Wednesday, September 12, 2012

Made It Through

Written by: Megan

So, it is already September of 2012, and I have started my second year of teaching at ISKL;  it isn't until now that I feel ready to reflect on my first year in Kuala Lumpur.

When first arriving, I was smacked by so many new sights, sounds, and smells that it was difficult to really take it all in.  I can vividly remember the van driving us from Kuala Lumpur airport to the Renaissance hotel (where all new teachers are housed for 10 days).  I was exhausted after traveling for over 20 hours, while 5 months pregnant and with a 3 year old.  The cars looked different; the trees looked different; the people were different, and most nerve-racking was how completely different the landscape and housing looked.

http://annainternationalenglish.blogspot.com/2011_02_01_archive.html
Slums outside of KL
The airport is an hour's drive from KL.  In this time, we got to see a huge disparity between the shanty houses made of pieces of aluminum thrown together and huge blocks of low-income apartments, versus a booming city with beautiful new high rises and suburbs of beautiful homes (homes that look nothing like homes in the U.S.).  Of course, I could only focus on the really poor parts - the areas that I had only seen on television or National Geographic magazine.  I still get a queasy feeling in the pit of my stomach when I think about that drive.  We were here - in a country far different from our home, amongst a culture we really didn't know much about.  What would it be like to live in a Muslim country?  Are the people going to be nice?  Will they accept us?  How are we going to get around?  Where are we going to live?  Will we be safe?  Will my children like it here?  Will I find a good doctor and hospital to deliver Brady? Where is the darn grocery store?!

It was NOT an easy transition.  It was a few weeks after we were here when Ron admitted to me that on the second day at the hotel, he actually contemplated putting us on a plane and heading back to the U.S.  Well, I can honestly say that we are so glad we stuck it out...

As the year progressed, we became more accustomed to the differences here.  We learned how things actually get done (which is neither fast nor efficient).  We learned how to properly craft our sentences so people could understand us:  Where's the toilet?  We would like this food for take away.  Can I get a beef burger?  Where is the queue? ... and we found that most questions can simply be answered with "Can" or "Cannot" - without any further explanation :)     We learned our way around, made our house a home, and continued to develop strong friendships with our coworkers.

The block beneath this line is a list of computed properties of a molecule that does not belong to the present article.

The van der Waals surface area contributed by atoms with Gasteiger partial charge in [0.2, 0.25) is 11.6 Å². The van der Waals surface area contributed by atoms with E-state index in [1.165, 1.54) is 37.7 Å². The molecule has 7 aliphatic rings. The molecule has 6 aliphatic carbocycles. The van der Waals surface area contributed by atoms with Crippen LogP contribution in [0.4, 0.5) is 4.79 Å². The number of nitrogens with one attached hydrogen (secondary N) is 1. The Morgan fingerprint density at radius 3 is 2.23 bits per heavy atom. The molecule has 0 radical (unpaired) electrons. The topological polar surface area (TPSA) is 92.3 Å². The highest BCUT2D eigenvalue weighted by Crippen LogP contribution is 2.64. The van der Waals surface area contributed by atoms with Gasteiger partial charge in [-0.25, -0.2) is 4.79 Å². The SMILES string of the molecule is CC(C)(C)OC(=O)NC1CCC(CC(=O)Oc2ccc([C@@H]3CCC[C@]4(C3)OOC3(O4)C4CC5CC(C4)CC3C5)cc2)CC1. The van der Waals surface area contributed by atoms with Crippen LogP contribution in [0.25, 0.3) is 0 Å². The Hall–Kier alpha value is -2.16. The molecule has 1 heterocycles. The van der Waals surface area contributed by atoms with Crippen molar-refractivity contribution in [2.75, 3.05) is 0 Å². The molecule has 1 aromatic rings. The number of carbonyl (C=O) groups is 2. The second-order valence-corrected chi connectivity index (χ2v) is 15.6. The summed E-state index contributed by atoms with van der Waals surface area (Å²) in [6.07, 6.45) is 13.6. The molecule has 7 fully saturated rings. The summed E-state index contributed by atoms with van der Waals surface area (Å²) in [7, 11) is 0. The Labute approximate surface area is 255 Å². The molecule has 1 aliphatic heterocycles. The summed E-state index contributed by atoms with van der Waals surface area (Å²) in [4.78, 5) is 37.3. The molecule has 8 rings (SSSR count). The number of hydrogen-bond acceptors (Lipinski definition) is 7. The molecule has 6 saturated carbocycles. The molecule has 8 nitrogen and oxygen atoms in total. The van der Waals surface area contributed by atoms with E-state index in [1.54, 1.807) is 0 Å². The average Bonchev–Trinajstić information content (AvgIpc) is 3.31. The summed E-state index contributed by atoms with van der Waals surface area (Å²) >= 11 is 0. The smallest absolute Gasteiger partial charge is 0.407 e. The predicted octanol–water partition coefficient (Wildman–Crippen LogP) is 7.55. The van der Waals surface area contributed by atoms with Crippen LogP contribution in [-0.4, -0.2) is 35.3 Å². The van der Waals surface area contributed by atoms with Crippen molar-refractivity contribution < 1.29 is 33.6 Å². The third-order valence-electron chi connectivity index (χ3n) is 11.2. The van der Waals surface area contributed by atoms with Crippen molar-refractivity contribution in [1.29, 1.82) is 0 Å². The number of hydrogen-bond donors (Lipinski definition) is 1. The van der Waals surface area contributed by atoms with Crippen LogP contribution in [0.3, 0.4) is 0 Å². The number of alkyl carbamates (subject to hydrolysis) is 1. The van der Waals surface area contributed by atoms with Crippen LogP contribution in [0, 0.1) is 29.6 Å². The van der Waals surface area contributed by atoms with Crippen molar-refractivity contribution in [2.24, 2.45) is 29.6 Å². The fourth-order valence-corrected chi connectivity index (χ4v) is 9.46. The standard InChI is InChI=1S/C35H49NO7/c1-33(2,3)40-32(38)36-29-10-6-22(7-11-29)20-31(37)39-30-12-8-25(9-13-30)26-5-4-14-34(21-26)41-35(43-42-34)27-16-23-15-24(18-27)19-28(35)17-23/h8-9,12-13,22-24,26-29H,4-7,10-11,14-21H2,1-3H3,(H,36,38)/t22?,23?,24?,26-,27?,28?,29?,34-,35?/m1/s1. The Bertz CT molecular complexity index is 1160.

Malaysia is a beautiful country with beautiful people.  We have felt so welcomed and accepted by both the Malaysian people and the expat community.  Although travel is tough with little ones, we have already gotten to see several areas of Malaysia and Phuket, Thailand - where all of the people we've encountered have been nothing but helpful, smiling, and wanting to touch, hold, and take pictures with our children.

Working at ISKL has been the hardest, yet most rewarding experience of our professional career. This is a rigorous school with high standards for both teachers and students.  Teachers work, work, and then work some more.  We are often stressed out and tired, but all the while we are happy to be a part of such an excellent educational community.  Our fellow teachers push us to be our best at all times, and our administrators support us.  We are lucky to be at ISKL.

I have to say though, going home this past summer was one of the hardest things I've done in my entire life.  This is only because the whole time I was there, I knew that once again we'd be leaving our friends and family to hop on an incredibly long plane ride and return to this foreign land that has started to become our home.  We love our experience here, but we also know that we are blessed with so many people who love and support us in the U.S.  We know we aren't 'forever expats' - we are just 'temporary expats.'  Once we feel we've reached the goals we gave ourselves when first beginning this journey, we will return home.

For now though, starting the second year in KL and at ISKL is SO MUCH BETTER than when we first arrived.  Our home was here waiting for us, and Caden was ecstatic to see the friends he has made and begin school at the Melawati campus.  We have established friendships with people we can turn to when we need help or just want to chat.  We know how to get places and how to avoid places.  We know which grocery stores we like, which restaurants/stalls have the best food, and how to drive on the left side while motor bikes are whizzing past us.

I still can't really believe that not only do I live and work in south-east Asia, but I even gave birth to Brady here.  This is something I really never dreamed I would do, but I am so glad it fell into place. Who knew teachers could live this kind of life?!

There is a quote I love and have tried to live by for years now.  It is partly what has gotten me here today:

'Never give up an opportunity to become a more interesting person.' -Anonymous

I think I can say that I am working on it :)


Caden's 1st day of Prep Junior (Preschool)
We won't be finding our name here :)


Although we love Malaysia....
The United States will always be our home


Fun with friends this summer :)